Sounds like a dumb question. But hold on. Last week an article from The Atlantic showed up in my Facebook newsfeed. It linked to a video by Paul Bloom from Yale called “Against Empathy.” Rather than empathy, Bloom argues for “effective altruism” – a rational assessment of the big picture.
He begins provocatively by saying that “empathy is fundamentally from a moral standpoint a bad thing. It makes the world worse.” Bloom claims that empathy blinds us to the long-term consequences of our actions. For example, many people care more about a baby stuck in a well than they do about global warming.
Bloom even argues that empathy for the oppressed is often a key reason for going to war, and he cites the 2003 US attack on Iraq in those terms. But this strikes me as a red herring. President George W. Bush used self-defense as his main reason for going to war (even though Saddam Hussein had nothing to do with 9/11), though empathy for oppressed Iraqis was cited as a secondary reason.
Further, Bloom describes the warm glow of altruism as motivated by selfishness. And he has a point. People love to brag about how caring they are, and all the things they do to help others, when really they’re jockeying for social status.
But it’s also clear that Bloom is overstating his case. One man on Facebook really nailed it, commenting that, “We need empathy and we need cool rational thinking. It isn’t an either/or black and white thing.” Empathy sometimes “can makes us can make us short-sighted,” but “a world completely without empathy would be psychopathic.”
I remember from my college days 20 years ago that the ancient Greeks found virtue in moderation. That is, vice stems from excess or absence. Cool rationality without empathy can lead to psychopathy, but empathy in the absence of cool rationality can lead to enabling, short sightedness, and selfishness (to gain social status).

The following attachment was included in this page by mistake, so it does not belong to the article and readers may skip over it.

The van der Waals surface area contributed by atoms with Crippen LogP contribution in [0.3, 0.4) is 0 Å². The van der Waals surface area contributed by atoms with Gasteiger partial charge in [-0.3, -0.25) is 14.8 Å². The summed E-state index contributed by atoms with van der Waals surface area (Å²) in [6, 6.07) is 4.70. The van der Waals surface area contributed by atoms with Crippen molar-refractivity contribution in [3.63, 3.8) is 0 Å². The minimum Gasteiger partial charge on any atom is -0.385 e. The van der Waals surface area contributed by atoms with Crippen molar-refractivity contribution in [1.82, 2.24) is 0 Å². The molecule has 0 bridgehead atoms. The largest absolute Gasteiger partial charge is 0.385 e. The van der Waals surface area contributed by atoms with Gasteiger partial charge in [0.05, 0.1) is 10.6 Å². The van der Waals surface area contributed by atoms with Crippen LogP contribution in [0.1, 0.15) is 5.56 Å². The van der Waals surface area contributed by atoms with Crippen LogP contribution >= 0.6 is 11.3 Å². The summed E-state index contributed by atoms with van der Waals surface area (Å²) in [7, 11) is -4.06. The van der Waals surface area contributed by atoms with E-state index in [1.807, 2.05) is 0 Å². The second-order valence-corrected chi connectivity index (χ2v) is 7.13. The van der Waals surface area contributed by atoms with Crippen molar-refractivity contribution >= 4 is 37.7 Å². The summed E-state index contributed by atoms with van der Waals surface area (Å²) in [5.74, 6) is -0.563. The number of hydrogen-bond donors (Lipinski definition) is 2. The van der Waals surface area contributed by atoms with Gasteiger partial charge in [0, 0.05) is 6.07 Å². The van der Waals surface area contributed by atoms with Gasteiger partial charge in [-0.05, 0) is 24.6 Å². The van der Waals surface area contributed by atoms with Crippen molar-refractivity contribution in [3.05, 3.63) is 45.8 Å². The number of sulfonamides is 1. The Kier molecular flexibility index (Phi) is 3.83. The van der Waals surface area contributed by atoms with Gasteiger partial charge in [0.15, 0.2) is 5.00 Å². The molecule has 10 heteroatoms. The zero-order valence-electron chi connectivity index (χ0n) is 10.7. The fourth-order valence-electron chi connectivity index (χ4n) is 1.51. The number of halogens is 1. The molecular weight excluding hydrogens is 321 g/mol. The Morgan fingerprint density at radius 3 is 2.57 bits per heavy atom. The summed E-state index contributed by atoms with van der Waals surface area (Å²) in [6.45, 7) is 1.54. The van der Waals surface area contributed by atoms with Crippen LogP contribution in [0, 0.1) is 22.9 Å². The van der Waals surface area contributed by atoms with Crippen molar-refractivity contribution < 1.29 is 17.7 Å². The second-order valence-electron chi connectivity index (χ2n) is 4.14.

Which leads to another debate. Does altruism really exist? I guess it depends on what we mean by altruism. Maybe the simplest definition of altruism is the absence of self-interest. But there’s always an element of self-interest in everything anyone does, if for no other reason than your perspective is the only perspective you have. You can only approximate someone else’s perspective by referencing your own, and that makes it easy to misunderstand others.
Rather than altruism, I prefer to distinguish between narrow self-interest and broader self-interest. This basically comes down to the difference between looking only at the short-term versus looking at both the short-term and the long-term.
The friend who posted The Atlantic article noted that, “Altruists can be baited easily.” I agreed with him and added that lack of self-awareness is a problem. I elaborated that, “the altruist, believing in the purity of their motivations, is blinded by a self-serving bias that others can exploit.”
Achieving that balance between empathy and detached rational analysis is tough. Every situation is unique, there are no simple rules, and big mistakes will be made by me, you, and everyone.